Nine people were arrested in a protest against the Darfur genocide yesterday at the Sudanese embassy in Washington, DC.
Yesterday morning, several dozen people gathered at the statue of Gandhi at the nearby Indian Embassy, holding signs depicting the victims and survivors of the ethnic violence in Darfur.
They marched to the Sudanese Embassy, where they handed out leaflets to passersby. Several demonstrators spoke, including Holocaust survivor Helen Goldkind. Mrs. Goldkind said:
My name is Helen Goldkind. I am a survivor of Auschwitz and Bergen-Belsen. The reason why I came here today is because when I was a little girl nobody spoke out for us. I want to speak up for others. Nobody should have to be punished or killed because they’re of any color or religion. Please, the world should hear us now. There was nothing done fifty, sixty years ago when Hitler did to the Jews what they [motions towards Sudanese embassy] are doing now.
Then three demonstrators stood blocking the bottom of the stairs. A uniformed Secret Service agent warned them that by blocking the stairs, they were breaking the law. Demonstrator Brenna Cussen invited him to join them on the stairs, and he replied, “I don’t wanna get arrested! I respect what y’all are doing. If I get arrested, I’ll lose my clearance.”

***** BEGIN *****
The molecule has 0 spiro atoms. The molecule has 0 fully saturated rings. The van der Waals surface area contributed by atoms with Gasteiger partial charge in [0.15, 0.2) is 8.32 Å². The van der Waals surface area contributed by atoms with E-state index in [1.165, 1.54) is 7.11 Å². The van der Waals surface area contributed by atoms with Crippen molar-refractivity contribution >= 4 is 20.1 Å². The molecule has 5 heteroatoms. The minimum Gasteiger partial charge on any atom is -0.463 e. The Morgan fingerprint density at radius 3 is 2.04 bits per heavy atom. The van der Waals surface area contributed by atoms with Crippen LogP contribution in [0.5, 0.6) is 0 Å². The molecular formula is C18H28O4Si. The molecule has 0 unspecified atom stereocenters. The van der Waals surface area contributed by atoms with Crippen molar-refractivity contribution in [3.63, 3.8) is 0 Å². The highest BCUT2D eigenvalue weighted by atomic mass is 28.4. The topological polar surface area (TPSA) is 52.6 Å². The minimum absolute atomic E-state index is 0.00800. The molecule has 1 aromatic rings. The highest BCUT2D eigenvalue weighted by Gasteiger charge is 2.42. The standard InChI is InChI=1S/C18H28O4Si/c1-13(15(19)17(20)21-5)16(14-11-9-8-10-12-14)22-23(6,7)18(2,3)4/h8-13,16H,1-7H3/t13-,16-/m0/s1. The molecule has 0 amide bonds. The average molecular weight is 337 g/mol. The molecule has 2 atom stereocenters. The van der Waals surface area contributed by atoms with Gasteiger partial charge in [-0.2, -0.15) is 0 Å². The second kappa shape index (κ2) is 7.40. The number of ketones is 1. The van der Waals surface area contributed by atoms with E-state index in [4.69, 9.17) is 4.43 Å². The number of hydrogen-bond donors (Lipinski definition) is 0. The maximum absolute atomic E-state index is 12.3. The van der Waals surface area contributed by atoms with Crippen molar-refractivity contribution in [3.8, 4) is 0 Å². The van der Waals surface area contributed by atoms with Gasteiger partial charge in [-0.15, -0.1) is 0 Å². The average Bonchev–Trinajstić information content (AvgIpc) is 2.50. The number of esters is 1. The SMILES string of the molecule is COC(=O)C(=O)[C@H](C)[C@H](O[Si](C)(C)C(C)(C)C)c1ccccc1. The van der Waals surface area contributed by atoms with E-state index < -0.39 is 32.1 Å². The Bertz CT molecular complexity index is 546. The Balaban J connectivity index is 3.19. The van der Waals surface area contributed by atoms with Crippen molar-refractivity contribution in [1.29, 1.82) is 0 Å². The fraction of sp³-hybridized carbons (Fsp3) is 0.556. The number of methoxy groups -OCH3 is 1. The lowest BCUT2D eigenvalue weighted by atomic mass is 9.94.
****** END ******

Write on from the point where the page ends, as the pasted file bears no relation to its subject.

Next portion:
After two more warnings, the three were arrested on a charge of disorderly conduct and unlawful assembly. Six more demonstrators came forward to block the stairs, and they, too, were arrested.
The demonstrators had warned the Secret Service about the civil disobedience beforehand, and representatives of the two groups had informally discussed how things would play out. Plasticuffed in the police van, Ms. Cussen commented on the gentleness with which the police treated the demonstrators. “It feels weird. I guess it’s good. It takes the ego out of it. This is about making a statement about Darfur, not being heroes.”
Those arrested were Brenna Cussen, of the Catholic Worker in South Bend, Indiana; Al Guilmette, of Leominster, Massachusetts; David Maher, of West Brookfield, Massachusetts; Mike Benedetti, Ken Hannaford-Ricardi, and Scott Schaeffer-Duffy of Saints Francis & Therese Catholic Worker in Worcester, Massachusetts; and Clark University students Philip Loomis, Ryan Smith, and Lia Volat of Worcester, Massachusetts.
Several of the demonstrators were college students unable to miss more than one day of studies, so the demonstrators had decided beforehand to pay a $50 fine (without an admission of guilt) in exchange for a quick release. After a few hours in holding cells, they were free.
As the men exited the police station, one cop said to them, “You people are doing this for a good cause.”
Afterwards, Al Guilmette, a retiree from Leominster committing civil disobedience for the first time, said it was “quite an experience.” When asked if he’d recommend it to others, he said, “For this cause, yes.”
Update: All photos.
Philip Loomis is searched by the Secret Service.
Philip Loomis, Mike Benedetti, and Brenna Cussen are arrested by the Secret Service.
David Maher, Ken Hannaford-Ricardi, Scott Schaeffer-Duffy, Lia Volat, Ryan Smith, and Al Guilmette block the steps to the Sudanese Embassy shortly before being arrested.